Gow, who now lives in Montreal, was born in Cornwall, raised in Montreal, Ottawa and Russell, Ont. He studied theatre at Concordia University for a couple of years (he earned his MFA later, at York University), began his career as an actor, then made his playwriting debut at Centaur Theatre in 1996 with a play called The Friedman Family Fortune, starring Maurice Podbrey as the paterfamilias. But it was a later play, Cherry Docs (1998), about a Jewish civil rights lawyer who is forced to defend a racist skinhead, that went on to become an international hit. It was adapted into the film Steel Toes (2006), starring David Strathairn, who had performed in the US première of Cherry Docs in Philadelphia. The film was co-directed by Gow and Mark Adam. Gow also wrote the screenplay and was a co-producer of the film, which won the Alex and Ruth Dworkin Prize for the Promotion of Tolerance at the Rendezvous du cinéma québécois in 2006.

Councillors decry ‘inaccurate’ view of city hall culture

Toronto city hall’s political culture is not as poisonous as an independent report issued this week suggests, councillors on all sides say, reported the National Post Feb. 23. The report, released on Thursday by an independent panel appointed by Mayor David Miller, was highly critical of councillors’ behaviour, and said it wounds the city. "Criticisms go to the incivility of the political culture, its inefficiency, the lack of a will to change, and the ineffectiveness of council," says the report, which was written by six prominent Torontonians, including Larry Tanenbaum, the Chair of Maple Leaf Sports and Entertainment, and Lorna Marsden, the former president of York University.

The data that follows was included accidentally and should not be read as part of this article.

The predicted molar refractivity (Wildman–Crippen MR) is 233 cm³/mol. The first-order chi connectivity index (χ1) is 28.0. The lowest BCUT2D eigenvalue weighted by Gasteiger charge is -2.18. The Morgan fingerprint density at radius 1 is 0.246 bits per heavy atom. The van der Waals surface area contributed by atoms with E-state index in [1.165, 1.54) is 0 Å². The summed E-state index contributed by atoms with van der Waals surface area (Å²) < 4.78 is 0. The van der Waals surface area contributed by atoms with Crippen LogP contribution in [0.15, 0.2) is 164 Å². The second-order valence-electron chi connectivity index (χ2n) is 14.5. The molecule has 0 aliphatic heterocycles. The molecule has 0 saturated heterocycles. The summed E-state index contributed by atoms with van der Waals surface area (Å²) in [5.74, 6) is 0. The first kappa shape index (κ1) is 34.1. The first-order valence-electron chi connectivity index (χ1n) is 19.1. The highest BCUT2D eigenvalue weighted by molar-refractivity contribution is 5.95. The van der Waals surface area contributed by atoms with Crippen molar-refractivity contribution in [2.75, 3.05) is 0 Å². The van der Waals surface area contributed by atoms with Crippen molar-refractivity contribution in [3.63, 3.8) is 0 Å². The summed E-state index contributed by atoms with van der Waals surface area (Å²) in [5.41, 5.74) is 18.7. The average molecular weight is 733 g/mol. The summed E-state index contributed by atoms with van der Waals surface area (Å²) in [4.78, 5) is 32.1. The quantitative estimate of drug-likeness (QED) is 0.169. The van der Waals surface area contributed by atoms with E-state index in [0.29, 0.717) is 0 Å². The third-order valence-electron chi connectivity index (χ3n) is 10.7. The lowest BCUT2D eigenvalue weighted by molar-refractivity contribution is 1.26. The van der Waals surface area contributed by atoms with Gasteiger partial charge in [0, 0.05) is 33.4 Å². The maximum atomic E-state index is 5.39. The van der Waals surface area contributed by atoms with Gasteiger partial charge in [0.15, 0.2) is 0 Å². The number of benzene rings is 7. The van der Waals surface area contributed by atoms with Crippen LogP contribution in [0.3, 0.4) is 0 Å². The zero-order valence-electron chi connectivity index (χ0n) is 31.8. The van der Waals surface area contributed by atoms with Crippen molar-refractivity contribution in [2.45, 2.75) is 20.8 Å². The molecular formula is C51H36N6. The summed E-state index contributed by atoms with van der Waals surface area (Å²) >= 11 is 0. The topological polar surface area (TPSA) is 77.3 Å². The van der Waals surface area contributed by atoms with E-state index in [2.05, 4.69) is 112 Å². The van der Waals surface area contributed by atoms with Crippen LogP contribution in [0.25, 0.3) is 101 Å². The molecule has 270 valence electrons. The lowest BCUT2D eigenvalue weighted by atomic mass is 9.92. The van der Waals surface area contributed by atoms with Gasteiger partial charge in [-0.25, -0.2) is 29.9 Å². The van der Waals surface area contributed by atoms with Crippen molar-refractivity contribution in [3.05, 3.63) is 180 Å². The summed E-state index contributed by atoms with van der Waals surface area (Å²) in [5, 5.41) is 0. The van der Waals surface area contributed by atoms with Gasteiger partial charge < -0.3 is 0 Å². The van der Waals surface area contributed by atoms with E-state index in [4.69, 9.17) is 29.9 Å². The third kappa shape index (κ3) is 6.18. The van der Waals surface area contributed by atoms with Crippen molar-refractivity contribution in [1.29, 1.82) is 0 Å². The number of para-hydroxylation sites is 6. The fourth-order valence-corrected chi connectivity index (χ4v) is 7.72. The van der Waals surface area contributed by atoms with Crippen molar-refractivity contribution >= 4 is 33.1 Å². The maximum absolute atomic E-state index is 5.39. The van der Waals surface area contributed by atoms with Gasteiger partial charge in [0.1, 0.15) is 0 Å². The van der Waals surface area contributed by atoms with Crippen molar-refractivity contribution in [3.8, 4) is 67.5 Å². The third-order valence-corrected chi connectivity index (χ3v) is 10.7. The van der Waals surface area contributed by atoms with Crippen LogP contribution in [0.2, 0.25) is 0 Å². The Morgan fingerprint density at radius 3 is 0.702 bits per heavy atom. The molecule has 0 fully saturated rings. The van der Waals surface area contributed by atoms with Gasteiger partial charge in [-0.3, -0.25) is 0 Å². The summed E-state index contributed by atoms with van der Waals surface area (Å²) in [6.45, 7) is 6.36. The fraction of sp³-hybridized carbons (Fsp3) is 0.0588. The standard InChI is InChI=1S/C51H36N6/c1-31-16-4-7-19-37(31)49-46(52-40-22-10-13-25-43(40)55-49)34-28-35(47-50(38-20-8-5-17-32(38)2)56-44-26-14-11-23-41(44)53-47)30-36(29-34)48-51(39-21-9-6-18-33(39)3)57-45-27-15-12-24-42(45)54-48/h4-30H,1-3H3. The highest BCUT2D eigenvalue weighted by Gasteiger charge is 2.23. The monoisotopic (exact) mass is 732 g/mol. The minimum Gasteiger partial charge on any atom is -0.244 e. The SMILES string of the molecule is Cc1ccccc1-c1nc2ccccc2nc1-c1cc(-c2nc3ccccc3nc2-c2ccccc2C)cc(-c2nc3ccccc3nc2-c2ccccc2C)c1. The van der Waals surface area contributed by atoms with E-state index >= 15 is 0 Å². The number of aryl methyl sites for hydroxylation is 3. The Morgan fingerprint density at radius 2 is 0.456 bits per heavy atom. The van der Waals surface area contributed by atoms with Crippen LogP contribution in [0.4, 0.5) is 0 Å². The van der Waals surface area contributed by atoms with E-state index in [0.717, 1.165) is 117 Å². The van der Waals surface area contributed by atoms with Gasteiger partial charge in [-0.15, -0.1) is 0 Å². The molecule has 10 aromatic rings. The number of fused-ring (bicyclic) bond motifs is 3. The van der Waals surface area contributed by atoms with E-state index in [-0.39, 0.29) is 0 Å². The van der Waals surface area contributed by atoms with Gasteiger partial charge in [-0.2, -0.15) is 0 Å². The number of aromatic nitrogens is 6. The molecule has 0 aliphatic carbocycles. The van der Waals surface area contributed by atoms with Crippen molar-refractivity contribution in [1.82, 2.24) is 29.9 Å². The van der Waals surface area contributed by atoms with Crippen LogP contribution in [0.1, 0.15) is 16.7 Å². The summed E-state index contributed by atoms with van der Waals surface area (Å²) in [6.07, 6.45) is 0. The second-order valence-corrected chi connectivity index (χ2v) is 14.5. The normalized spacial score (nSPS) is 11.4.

Building a house of cards

One of the more obscure tricks of the RRSP trade is to hold your own mortgage in your retirement plan, wrote the National Post Feb. 23. Moshe Milevsky, a professor at York’s Schulich School of Business, says he does not see the logic. "If you take out a mortgage, you want to get the best possible rate," he says. "If you have a RRSP you also want to get the best possible return on your investment. So right off, there is a conflict of interest between the two sides of your wallet." He adds a mortgage does not make sense for a RRSP, which should be made up of long-term investments in equities with a chance for appreciation. "There’s no free lunch. With a high rate, you are robbing Paul to pay Peter, except that Paul and Peter live in the same house," says Milevsky. "The only way this makes sense is for people who have a tough time qualifying for a mortgage anywhere else."